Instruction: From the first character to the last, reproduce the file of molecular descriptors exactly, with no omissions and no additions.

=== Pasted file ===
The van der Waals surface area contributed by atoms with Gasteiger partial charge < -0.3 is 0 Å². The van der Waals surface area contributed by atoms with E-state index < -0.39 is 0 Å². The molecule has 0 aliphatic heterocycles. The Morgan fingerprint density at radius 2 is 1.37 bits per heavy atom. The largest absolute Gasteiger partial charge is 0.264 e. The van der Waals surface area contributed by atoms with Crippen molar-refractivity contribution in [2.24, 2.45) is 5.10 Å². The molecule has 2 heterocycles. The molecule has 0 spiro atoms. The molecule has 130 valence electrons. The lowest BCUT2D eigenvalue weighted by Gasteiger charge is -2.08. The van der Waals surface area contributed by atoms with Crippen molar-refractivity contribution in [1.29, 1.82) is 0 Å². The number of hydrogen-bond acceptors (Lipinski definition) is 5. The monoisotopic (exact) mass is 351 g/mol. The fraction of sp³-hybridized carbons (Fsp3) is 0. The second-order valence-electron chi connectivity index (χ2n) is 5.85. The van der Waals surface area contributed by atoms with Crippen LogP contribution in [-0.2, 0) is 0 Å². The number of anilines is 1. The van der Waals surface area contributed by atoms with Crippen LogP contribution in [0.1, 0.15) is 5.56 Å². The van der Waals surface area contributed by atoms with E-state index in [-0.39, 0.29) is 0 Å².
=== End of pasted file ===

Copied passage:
The van der Waals surface area contributed by atoms with Gasteiger partial charge < -0.3 is 0 Å². The van der Waals surface area contributed by atoms with E-state index < -0.39 is 0 Å². The molecule has 0 aliphatic heterocycles. The Morgan fingerprint density at radius 2 is 1.37 bits per heavy atom. The largest absolute Gasteiger partial charge is 0.264 e. The van der Waals surface area contributed by atoms with Crippen molar-refractivity contribution in [2.24, 2.45) is 5.10 Å². The molecule has 2 heterocycles. The molecule has 0 spiro atoms. The molecule has 130 valence electrons. The lowest BCUT2D eigenvalue weighted by Gasteiger charge is -2.08. The van der Waals surface area contributed by atoms with Crippen molar-refractivity contribution in [1.29, 1.82) is 0 Å². The number of hydrogen-bond acceptors (Lipinski definition) is 5. The monoisotopic (exact) mass is 351 g/mol. The fraction of sp³-hybridized carbons (Fsp3) is 0. The second-order valence-electron chi connectivity index (χ2n) is 5.85. The van der Waals surface area contributed by atoms with Crippen LogP contribution in [-0.2, 0) is 0 Å². The number of anilines is 1. The van der Waals surface area contributed by atoms with Crippen LogP contribution in [0.1, 0.15) is 5.56 Å². The van der Waals surface area contributed by atoms with E-state index in [-0.39, 0.29) is 0 Å².